On a personal and rational level, what strikes me most often, is the “double speak” we hear in the media versus what is really going on.  In this case “big bank” had no problem cutting off the “life blood” of the business, debit and credit card transactions, in what was still technically a valid agreement.  It was at this point my OO services were over and I had to rescue a business using my years of wisdom in my “other practice” to keep them alive.  A solution was formulated and implemented in hours with  some built in redundancy and the client was back collecting payment for services rendered.  The case is still open and I told the client they really won’t press this issue until year 3 is up, but if they contact them further, contact me and then cooperate if they want the hundreds of dollars in used POS equipment back.  Don’t take it to them NOW, wait till the contract is up, keep it connected if you can.  And so it goes for now…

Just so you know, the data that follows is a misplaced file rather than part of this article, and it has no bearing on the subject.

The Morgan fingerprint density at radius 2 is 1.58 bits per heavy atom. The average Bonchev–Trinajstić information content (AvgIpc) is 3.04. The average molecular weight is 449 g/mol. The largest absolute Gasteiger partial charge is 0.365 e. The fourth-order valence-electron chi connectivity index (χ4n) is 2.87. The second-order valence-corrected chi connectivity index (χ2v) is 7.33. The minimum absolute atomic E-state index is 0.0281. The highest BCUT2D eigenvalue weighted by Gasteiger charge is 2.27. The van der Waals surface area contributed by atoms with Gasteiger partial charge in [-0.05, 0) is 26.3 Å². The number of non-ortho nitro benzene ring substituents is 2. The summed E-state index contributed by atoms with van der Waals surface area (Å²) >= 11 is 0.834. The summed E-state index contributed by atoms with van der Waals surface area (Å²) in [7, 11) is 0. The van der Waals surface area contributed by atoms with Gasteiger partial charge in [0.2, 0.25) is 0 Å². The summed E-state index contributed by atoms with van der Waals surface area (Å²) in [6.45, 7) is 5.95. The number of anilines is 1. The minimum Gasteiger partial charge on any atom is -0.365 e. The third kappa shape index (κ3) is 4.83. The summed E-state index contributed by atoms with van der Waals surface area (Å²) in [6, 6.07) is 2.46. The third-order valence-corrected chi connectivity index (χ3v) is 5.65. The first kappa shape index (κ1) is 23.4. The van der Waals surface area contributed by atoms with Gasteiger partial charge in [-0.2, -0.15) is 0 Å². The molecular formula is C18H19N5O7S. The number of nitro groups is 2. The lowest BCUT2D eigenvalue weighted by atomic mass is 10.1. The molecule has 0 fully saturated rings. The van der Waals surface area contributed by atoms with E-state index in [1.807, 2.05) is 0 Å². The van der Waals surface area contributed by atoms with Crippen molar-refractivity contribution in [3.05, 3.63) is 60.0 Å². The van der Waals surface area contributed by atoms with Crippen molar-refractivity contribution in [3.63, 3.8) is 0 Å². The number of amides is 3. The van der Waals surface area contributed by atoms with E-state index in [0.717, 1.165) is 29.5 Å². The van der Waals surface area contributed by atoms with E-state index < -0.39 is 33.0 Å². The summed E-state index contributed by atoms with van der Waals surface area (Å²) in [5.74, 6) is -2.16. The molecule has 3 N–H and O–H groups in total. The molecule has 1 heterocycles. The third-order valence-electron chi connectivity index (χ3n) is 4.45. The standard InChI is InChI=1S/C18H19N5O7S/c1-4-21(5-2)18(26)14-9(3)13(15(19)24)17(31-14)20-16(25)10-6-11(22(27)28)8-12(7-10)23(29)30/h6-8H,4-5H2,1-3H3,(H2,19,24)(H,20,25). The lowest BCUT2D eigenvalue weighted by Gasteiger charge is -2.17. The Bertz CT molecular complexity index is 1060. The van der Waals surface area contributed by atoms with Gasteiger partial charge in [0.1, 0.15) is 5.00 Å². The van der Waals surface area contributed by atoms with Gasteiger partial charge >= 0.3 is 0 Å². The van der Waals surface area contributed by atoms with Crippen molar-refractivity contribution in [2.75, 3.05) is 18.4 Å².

I have long said that to really be a good Ombudsperson in today’s world you have to first be very ethical and have a good level of courage to engage in a sort of modern day David and Goliath scenario.  The “external” organizational ombudsperson has plenty of “Blue Ocean” opportunity out there, probably won’t make the fee they would like, but can gain a high degree of satisfaction in their work.  I can report that I am working twice as hard as ever to make less income than previous years, but still, it’s rewarding to be “of service” to others.  Also, these “trends” are not over as the media tries to tell us and as a “Second Wave” of recession/depression approaches.  In my projections I predict this will continue for at least the next 3-5  years as the “common people” get pushed down and out and the “elite” as powerful institutions, continues to “consolidate power” in the newly identified “corporatocracy” and other supporting professional entities align with it.

I sincerely hope that you are “inspired” to make a difference, be proactive on a media story, and grapple with “the right thing to do” in your choices in your own practice; ethical, courageous and altruistic for your clients… it is sorely needed.